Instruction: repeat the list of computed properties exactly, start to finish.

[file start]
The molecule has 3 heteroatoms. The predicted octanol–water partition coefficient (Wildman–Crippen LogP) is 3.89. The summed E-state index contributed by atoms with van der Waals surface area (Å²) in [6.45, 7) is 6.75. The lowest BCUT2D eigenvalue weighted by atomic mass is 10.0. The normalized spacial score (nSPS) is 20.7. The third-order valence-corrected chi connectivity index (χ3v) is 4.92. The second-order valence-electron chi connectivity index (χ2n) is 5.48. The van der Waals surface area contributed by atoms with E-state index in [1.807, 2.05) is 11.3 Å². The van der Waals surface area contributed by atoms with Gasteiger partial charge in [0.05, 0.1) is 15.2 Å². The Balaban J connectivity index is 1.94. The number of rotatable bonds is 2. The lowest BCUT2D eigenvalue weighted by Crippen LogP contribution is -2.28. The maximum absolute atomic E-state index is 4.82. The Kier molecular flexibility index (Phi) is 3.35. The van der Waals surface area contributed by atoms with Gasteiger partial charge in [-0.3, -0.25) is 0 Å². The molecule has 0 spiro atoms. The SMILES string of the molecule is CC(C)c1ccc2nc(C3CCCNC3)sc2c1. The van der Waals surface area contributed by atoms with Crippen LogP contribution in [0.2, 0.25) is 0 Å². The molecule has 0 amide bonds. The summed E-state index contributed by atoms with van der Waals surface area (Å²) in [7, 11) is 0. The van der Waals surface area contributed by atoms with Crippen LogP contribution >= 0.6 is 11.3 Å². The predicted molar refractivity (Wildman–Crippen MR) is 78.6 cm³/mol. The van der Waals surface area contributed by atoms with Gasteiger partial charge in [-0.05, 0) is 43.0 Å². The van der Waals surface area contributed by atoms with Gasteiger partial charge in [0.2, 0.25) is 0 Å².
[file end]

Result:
The molecule has 3 heteroatoms. The predicted octanol–water partition coefficient (Wildman–Crippen LogP) is 3.89. The summed E-state index contributed by atoms with van der Waals surface area (Å²) in [6.45, 7) is 6.75. The lowest BCUT2D eigenvalue weighted by atomic mass is 10.0. The normalized spacial score (nSPS) is 20.7. The third-order valence-corrected chi connectivity index (χ3v) is 4.92. The second-order valence-electron chi connectivity index (χ2n) is 5.48. The van der Waals surface area contributed by atoms with E-state index in [1.807, 2.05) is 11.3 Å². The van der Waals surface area contributed by atoms with Gasteiger partial charge in [0.05, 0.1) is 15.2 Å². The Balaban J connectivity index is 1.94. The number of rotatable bonds is 2. The lowest BCUT2D eigenvalue weighted by Crippen LogP contribution is -2.28. The maximum absolute atomic E-state index is 4.82. The Kier molecular flexibility index (Phi) is 3.35. The van der Waals surface area contributed by atoms with Gasteiger partial charge in [-0.3, -0.25) is 0 Å². The molecule has 0 spiro atoms. The SMILES string of the molecule is CC(C)c1ccc2nc(C3CCCNC3)sc2c1. The van der Waals surface area contributed by atoms with Crippen LogP contribution in [0.2, 0.25) is 0 Å². The molecule has 0 amide bonds. The summed E-state index contributed by atoms with van der Waals surface area (Å²) in [7, 11) is 0. The van der Waals surface area contributed by atoms with Crippen LogP contribution >= 0.6 is 11.3 Å². The predicted molar refractivity (Wildman–Crippen MR) is 78.6 cm³/mol. The van der Waals surface area contributed by atoms with Gasteiger partial charge in [-0.05, 0) is 43.0 Å². The van der Waals surface area contributed by atoms with Gasteiger partial charge in [0.2, 0.25) is 0 Å².